Registration leads to confiscation

Connecticut passed a law banning new sales of "assault weapons" and requiring that people who already owned them register their weapons. Residents largely failed to do so:

It's estimated that perhaps scores of thousands of Connecticut residents failed to register their military-style assault weapons with state police by Dec. 31... Guns defined in state law as assault weapons can no longer be bought or sold in Connecticut. Such guns already held can be legally possessed if registered. But owning an unregistered assault weapon is a Class D felony. Felonies cannot go unenforced.

"Scores of thousands" is probably a low estimate. Other articles have estimated 350,000, which is also probably low. The Connecticut definition of assault weapon is a "one-feature" ban that includes hundreds of individually named models, plus anything with a pistol grip or a threaded barrel. The most common "assault weapons" are the AR-15 and the AK-47, and both have been available for about 50 years. There are lots of them around.

But the bottom line is that the state must try to enforce the law. Authorities should use the background check database as a way to find assault weapon purchasers who might not have registered those guns in compliance with the new law.

So the author is perfectly fine with taking the background check system -- which is explicitly prohibited from being used as a registration system by federal law -- and sending police to search the homes of everyone who has bought any firearm in Connecticut for the past 50 years in hopes of finding an "assault weapon". And if they do find one...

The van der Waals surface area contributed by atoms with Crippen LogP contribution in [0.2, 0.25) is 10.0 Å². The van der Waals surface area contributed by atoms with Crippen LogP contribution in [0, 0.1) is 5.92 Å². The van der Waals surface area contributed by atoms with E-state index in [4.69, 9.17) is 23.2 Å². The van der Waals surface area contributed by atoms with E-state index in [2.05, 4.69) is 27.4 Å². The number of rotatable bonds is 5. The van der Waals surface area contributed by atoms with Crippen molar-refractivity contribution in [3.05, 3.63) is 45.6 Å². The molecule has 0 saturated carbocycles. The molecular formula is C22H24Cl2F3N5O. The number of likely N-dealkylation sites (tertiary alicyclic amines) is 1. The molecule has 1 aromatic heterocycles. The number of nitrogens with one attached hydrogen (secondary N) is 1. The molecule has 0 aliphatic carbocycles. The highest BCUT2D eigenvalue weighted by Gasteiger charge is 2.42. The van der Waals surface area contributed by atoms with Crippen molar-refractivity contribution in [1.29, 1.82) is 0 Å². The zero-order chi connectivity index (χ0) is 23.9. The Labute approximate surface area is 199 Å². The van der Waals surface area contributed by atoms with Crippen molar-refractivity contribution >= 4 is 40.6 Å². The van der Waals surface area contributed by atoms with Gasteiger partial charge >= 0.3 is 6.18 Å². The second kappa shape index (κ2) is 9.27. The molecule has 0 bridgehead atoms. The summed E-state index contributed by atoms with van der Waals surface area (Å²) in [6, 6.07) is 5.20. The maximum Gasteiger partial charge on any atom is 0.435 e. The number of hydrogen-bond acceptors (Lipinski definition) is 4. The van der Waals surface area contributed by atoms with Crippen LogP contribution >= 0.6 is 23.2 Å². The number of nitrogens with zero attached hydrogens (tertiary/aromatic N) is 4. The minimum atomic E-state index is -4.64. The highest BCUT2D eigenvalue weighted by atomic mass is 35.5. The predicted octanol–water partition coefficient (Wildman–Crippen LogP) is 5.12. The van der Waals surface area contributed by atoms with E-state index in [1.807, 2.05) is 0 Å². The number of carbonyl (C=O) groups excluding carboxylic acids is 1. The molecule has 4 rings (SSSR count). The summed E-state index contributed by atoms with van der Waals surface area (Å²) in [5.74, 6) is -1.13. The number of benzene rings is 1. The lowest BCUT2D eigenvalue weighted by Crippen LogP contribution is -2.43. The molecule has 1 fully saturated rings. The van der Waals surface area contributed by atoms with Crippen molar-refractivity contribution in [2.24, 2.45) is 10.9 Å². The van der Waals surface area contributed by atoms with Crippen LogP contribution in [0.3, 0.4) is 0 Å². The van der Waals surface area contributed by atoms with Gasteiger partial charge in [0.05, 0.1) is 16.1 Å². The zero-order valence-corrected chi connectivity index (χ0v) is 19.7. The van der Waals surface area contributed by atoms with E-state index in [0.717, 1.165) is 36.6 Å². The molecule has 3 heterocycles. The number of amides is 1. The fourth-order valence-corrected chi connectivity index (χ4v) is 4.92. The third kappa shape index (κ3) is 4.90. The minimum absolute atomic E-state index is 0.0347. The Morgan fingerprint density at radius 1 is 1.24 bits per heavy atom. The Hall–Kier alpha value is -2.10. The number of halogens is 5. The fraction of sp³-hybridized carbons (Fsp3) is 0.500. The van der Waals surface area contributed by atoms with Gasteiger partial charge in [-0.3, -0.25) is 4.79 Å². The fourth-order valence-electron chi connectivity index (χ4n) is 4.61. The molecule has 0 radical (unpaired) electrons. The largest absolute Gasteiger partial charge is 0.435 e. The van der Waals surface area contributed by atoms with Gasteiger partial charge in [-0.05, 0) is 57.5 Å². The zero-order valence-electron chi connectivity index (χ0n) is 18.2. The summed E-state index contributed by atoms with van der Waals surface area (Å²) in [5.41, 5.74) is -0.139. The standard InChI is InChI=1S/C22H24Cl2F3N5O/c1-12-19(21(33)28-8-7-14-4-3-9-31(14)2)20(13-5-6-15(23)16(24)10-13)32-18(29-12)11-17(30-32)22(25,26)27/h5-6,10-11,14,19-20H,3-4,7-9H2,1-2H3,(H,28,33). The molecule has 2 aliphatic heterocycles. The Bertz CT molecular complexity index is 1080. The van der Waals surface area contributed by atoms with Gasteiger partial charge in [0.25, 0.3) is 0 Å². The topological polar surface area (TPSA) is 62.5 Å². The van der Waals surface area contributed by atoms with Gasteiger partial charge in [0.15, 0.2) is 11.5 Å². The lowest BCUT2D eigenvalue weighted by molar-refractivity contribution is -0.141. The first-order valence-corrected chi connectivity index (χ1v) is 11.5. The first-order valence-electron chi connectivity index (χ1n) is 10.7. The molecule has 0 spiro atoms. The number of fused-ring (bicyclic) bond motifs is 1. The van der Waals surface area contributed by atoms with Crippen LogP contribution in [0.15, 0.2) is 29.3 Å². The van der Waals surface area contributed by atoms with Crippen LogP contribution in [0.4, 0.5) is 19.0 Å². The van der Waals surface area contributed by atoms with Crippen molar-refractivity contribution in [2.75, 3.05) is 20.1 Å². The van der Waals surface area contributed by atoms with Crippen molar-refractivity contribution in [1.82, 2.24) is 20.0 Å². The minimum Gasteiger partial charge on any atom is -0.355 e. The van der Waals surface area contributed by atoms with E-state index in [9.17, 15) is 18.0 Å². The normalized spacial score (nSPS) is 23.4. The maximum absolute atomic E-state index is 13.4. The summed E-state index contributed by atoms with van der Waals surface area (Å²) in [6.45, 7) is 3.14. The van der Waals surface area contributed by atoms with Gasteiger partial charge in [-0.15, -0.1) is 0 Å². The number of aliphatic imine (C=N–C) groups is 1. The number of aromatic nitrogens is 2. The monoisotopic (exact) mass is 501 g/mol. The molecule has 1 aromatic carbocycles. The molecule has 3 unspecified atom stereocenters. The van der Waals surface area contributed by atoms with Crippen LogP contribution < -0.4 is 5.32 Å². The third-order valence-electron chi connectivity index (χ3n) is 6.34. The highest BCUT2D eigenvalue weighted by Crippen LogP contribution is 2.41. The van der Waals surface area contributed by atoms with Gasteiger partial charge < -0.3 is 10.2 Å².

A Class D felony calls for a maximum sentence of five years in prison and a $5,000 fine. Even much lesser penalties or probation would mar a heretofore clean record and could adversely affect, say, the ability to have a pistol permit.

... they will throw the owner in jail for five years and ruin their ability to hold gainful employment, vote, or own any firearms at all for the rest of their life. Not because the owner did anything wrong. Not because they hurt anyone. Not because they threatened to hurt anyone. Solely because they failed to file the proper form with a faceless government employee.

That's not American. It is about as far from American as it is possible to get.

I am reminded of an old saying from John Harinton: "Treason doth never prosper, what's the reason? For if it prosper, none dare call it Treason."

Well, I will call it treason. And if the elected officials in Connecticut attempt to follow through with this suggestion, we must ensure that it doth not prosper.

This entry was published Wed Feb 19 08:54:19 CST 2014 by TriggerFinger and last updated 2014-02-19 08:54:19.0. [Tweet]

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